Q: Why aren't you more excited that public opinion polls often put nurses at the top of the list of "most trusted" and "most ethical" professions?
A: Of course, there's nothing inherently bad about being trusted or ethical! A desire to care faithfully for others (as opposed to desire for money, power, or status) has traditionally been a major factor in why people choose to become nurses. And the public has tended to recognize that such care givers generally have their patients' best interests at heart.
Our concern with the "most trusted" idea is that it doesn't convey what the public most needs to learn about nurses--that they are life-saving professionals--and may even reinforce the idea that nurses are unskilled angels and handholders. First, we must note that the Gallup polls commonly cited for the idea that nurses are the "most trusted" do not actually measure "trust." They measure "honesty and ethics." That is not the same as trust, a broader term that can encompass respect for knowledge and skill, although we cannot assume respondents would interpret it that way when the subject is nursing. But in any case, the Gallup poll is clearly not measuring respect for knowledge or skill.
On the other hand, Gallup's honesty and ethics poll results do fit perfectly with the prevailing vision of nurses as devoted, angelic handmaidens. Of course, it's possible to fully understand how highly skilled nurses are and still value their "honest and ethics." But given that public understanding of the nursing profession appears to remain very poor, we fear that the poll results are essentially an expression of a vague, sentimental affection for nurses flowing from the above stereotypes. It seems to us that people trust nurses to hold their wallets while they're in surgery, but not to save their lives.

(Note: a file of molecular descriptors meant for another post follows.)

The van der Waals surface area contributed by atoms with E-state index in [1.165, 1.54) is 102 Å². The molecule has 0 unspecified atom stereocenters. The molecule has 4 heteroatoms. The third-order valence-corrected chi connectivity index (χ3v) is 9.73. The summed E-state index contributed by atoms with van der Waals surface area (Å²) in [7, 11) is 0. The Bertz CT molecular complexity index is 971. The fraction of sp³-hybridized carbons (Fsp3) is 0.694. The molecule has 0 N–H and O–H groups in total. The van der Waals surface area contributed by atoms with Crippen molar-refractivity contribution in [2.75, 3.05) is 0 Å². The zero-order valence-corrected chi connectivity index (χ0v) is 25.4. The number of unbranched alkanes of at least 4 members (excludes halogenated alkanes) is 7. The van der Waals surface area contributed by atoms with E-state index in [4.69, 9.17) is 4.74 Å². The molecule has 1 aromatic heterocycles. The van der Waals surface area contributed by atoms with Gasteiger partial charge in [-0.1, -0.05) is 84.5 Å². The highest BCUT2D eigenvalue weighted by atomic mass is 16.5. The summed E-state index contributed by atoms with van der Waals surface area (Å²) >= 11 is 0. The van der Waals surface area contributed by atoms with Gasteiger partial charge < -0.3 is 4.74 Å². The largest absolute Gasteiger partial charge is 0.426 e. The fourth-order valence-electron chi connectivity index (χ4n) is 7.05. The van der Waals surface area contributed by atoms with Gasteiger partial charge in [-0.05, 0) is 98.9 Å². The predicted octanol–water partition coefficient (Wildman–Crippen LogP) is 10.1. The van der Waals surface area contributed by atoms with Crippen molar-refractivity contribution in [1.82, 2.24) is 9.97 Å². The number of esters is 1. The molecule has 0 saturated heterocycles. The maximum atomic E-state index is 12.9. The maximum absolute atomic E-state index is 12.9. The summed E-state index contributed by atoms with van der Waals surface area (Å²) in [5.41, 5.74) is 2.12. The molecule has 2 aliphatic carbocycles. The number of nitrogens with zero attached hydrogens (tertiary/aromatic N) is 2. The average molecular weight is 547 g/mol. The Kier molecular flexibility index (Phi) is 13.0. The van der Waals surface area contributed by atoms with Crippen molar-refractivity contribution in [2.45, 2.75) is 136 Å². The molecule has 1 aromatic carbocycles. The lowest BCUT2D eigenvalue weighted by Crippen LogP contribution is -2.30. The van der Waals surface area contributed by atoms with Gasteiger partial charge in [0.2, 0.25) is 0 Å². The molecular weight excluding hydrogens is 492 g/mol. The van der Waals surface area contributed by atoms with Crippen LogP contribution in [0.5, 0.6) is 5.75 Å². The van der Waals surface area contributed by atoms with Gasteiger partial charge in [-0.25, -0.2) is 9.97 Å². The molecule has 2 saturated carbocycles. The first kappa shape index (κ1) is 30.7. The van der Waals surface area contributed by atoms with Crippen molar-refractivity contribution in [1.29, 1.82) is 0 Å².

It's also worth noting that although Gallup has been conducting the Honesty and Ethics Poll about well-known professions since 1976, it did not even include nursing until 1999. The profession immediately took the top spot and has held it every year since, except for 2001, when firefighters won in the wake of the 9/11 tragedies. We might complain that nursing had been slighted prior to 1999 for not even being included in a poll that it has dominated ever since--an omission that probably reflected the profession's marginal status in a public discourse dominated by physicians, lawyers, and the rest--if we did not suspect that nursing is actually worse off being included and winning the poll.
In any case, it seems clear that polling can measure many things, and much depends on the wording of questions and the context in which they are asked. It would be a mistake to imagine that polling measuring the "honesty and ethics" of nurses (or even how much the public "trusts" them) implied genuine respect for professional skill. In this sense, putting too much stock in these poll results may actually be a dangerous illusion.
See the 2013 Gallup poll on honesty and ethics. Also see the "Top-Rated Professions, Gallup Honesty and Ethics Poll, 1976-2010.
last updated: December 17, 2013